As a research house, Lonsec’s default position is that for the vast majority of investors, especially for SMSFs that are approaching retirement, speculative shares (such as in example 1 above) are not appropriate – or at the very least, should be kept to a very small percentage of an investor’s overall portfolio. Potential returns may be very high, but it comes with commensurately very high risk of permanent loss, with high levels of uncertainty. We tend to classify this as speculation, rather than investing, given the high level of chance that is involved in getting a positive outcome.

Direct or managed ?

Including shares in a portfolio can be accomplished in a few different ways:

  1. Direct

    The first way is to invest directly in individual shares listed on the ASX (or other international exchange). To do this, and investor will generally want to have a process around their portfolio construction, and have access to high quality research on the shares they are selecting.

  2. ETFs and LICs

    Exchange traded funds (ETFs) and Listed Investment Companies or Trusts (LICs / LITs) are vehicles listed on the ASX that enable an investor to gain access to an entire index or sector or strategy in one trade. They are a form of managed investment. See our articles in this series that explain how these work.

  3. Managed funds

    Managed share funds are another way to have an investment in shares. The investor’s money is pooled with that of other investors, and are allocated units in the fund. The fund manager invests this money on the share market on behalf of the fund investors. Just like with ETF, and LICs above, a mange fund can provide exposure to either an index, or a sector, or a particular share strategy. See our article in this series on managed funds for more information on how they work.

Using shares in a portfolio

In our “Fundamentals” section we talked about how a SMSF portfolio can be broadly split into two sections – Growth assets and Defensive assets, and that it is the weighting to each of these buckets that plays a large role in your portfolio’s potential long term return, and short term risk & volatility.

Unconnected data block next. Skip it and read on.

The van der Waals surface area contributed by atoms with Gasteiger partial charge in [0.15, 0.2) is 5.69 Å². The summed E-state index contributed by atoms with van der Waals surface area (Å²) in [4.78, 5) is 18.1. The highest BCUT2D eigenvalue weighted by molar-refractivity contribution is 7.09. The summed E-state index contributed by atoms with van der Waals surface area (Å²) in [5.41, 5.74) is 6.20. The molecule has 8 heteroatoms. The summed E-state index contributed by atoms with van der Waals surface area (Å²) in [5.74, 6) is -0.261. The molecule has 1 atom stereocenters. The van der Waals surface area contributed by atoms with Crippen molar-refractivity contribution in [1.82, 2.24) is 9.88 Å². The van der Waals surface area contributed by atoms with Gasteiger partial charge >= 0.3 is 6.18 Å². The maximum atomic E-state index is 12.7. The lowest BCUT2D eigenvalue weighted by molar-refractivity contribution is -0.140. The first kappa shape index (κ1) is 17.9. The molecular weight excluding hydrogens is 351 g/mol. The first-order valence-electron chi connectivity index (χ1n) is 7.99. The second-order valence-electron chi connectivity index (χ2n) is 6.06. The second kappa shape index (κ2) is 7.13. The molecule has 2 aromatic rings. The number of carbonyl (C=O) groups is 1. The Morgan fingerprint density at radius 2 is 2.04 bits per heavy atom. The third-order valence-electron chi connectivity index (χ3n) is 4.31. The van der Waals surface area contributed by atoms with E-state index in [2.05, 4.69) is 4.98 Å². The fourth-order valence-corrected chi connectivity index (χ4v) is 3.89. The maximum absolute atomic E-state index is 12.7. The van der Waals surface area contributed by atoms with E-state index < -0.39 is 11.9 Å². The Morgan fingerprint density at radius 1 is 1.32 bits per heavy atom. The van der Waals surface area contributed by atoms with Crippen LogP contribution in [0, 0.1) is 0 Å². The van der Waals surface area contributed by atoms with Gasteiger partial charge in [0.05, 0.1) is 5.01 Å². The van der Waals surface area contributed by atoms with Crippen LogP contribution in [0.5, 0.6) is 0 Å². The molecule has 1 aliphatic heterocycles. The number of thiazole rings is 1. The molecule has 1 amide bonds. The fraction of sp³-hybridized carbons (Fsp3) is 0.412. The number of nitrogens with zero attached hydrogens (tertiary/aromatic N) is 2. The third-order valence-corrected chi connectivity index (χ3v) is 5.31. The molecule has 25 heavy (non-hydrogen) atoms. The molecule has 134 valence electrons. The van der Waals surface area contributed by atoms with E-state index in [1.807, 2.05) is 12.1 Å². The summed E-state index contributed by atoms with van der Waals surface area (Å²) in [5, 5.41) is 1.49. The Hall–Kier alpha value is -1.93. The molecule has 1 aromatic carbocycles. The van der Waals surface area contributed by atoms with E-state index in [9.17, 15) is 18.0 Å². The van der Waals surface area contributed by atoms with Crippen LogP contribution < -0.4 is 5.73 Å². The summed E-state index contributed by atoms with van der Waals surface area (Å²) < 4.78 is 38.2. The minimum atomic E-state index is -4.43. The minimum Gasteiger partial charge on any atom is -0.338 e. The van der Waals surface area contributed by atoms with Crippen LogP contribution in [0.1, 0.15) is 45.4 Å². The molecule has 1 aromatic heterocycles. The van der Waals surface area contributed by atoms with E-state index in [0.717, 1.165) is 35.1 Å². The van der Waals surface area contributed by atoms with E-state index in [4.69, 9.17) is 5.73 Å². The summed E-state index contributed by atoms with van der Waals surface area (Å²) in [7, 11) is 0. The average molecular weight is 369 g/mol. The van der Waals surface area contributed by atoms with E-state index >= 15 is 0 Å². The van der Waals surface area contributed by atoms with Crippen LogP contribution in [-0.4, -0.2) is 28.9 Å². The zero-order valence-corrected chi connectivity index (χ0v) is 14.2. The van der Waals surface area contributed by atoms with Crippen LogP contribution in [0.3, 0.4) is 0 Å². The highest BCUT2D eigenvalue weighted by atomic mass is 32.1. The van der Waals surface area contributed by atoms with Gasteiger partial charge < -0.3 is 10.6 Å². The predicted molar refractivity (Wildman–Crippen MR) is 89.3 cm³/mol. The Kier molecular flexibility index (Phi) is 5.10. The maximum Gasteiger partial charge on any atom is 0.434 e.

Shares are the main asset used for the “growth” assets of a portfolio. In fact, for many investors they are often the only one used, although generally in a manner that provides sufficient diversification (e.g. around 12 to 15 individual stocks or 3 or more managed investments).

Share are the asset class that will drive the growth side of the portfolio the most, and can also offer (depending on the shares selected) higher income yield than fixed income in these days of ultra-low interest rates. Of course, the flipside of this is the higher risk and short term price volatility that comes with it.

Research is crucial

As can be seen from all of the above,  shares can be good long term investments, however there is an enormous amount of choice, and they carry substantial risks for both new and experienced investors. Thus, its important for investors to fully consider each individual share on its own merits before investing.

Lonsec are experienced hands with researching shares. Our research includes a comparison table on all ASX 200 shares, with a filter to enable you to refine your universe of shares based on a range of criteria. There are also model portfolios of Lonsec’s best ideas, across small/mid cap stocks, large cap stocks, and income focused stocks.

You can also download ASX 200 Stock Viewpoint pdf reports. These are a two-page summary equity research report inclusive of a stock rating, investment risk profile, company valuation, over or under-valued analysis, business snapshot, investment view, financial forecasts, bull & bear points and key trends and charts.

We also provide a wide breadth of research on ETFs, LICs / LITs, and managed funds that invest in shares, if that is your preference.

CLICK HERE to find out more.